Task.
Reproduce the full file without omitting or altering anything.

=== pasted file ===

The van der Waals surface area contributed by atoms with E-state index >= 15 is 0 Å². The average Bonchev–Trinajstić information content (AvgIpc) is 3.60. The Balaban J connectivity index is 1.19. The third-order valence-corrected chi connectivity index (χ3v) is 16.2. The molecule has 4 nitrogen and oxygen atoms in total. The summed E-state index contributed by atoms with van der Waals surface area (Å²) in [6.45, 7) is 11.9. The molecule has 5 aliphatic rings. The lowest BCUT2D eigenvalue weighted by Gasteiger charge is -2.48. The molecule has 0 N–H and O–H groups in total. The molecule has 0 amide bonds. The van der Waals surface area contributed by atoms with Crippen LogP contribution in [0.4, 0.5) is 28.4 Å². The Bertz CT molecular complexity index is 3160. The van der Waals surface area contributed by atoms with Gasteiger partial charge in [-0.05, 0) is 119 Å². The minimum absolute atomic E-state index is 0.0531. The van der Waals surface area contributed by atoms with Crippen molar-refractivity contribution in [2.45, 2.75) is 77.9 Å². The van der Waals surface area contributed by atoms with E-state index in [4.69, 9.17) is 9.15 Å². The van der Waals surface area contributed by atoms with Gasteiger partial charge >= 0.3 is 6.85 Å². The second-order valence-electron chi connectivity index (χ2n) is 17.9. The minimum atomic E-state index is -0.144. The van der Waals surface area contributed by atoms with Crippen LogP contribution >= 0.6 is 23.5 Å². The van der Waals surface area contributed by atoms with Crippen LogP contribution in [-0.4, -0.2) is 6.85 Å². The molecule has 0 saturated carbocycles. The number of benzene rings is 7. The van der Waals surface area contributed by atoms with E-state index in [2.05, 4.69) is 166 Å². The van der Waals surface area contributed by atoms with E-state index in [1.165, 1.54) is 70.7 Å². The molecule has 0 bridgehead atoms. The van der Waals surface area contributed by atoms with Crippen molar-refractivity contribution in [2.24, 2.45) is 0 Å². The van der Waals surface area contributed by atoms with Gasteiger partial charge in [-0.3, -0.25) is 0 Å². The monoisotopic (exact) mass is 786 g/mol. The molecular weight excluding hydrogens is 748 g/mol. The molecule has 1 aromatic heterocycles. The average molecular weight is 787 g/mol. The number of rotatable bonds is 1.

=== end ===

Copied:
The van der Waals surface area contributed by atoms with E-state index >= 15 is 0 Å². The average Bonchev–Trinajstić information content (AvgIpc) is 3.60. The Balaban J connectivity index is 1.19. The third-order valence-corrected chi connectivity index (χ3v) is 16.2. The molecule has 4 nitrogen and oxygen atoms in total. The summed E-state index contributed by atoms with van der Waals surface area (Å²) in [6.45, 7) is 11.9. The molecule has 5 aliphatic rings. The lowest BCUT2D eigenvalue weighted by Gasteiger charge is -2.48. The molecule has 0 N–H and O–H groups in total. The molecule has 0 amide bonds. The van der Waals surface area contributed by atoms with Crippen LogP contribution in [0.4, 0.5) is 28.4 Å². The Bertz CT molecular complexity index is 3160. The van der Waals surface area contributed by atoms with Gasteiger partial charge in [-0.05, 0) is 119 Å². The minimum absolute atomic E-state index is 0.0531. The van der Waals surface area contributed by atoms with Crippen molar-refractivity contribution in [2.45, 2.75) is 77.9 Å². The van der Waals surface area contributed by atoms with E-state index in [4.69, 9.17) is 9.15 Å². The van der Waals surface area contributed by atoms with Gasteiger partial charge >= 0.3 is 6.85 Å². The second-order valence-electron chi connectivity index (χ2n) is 17.9. The minimum atomic E-state index is -0.144. The van der Waals surface area contributed by atoms with Crippen LogP contribution >= 0.6 is 23.5 Å². The van der Waals surface area contributed by atoms with Crippen LogP contribution in [-0.4, -0.2) is 6.85 Å². The molecule has 0 saturated carbocycles. The number of benzene rings is 7. The van der Waals surface area contributed by atoms with E-state index in [2.05, 4.69) is 166 Å². The van der Waals surface area contributed by atoms with E-state index in [1.165, 1.54) is 70.7 Å². The molecule has 0 bridgehead atoms. The van der Waals surface area contributed by atoms with Crippen molar-refractivity contribution in [2.24, 2.45) is 0 Å². The van der Waals surface area contributed by atoms with Gasteiger partial charge in [-0.3, -0.25) is 0 Å². The monoisotopic (exact) mass is 786 g/mol. The molecular weight excluding hydrogens is 748 g/mol. The molecule has 1 aromatic heterocycles. The average molecular weight is 787 g/mol. The number of rotatable bonds is 1.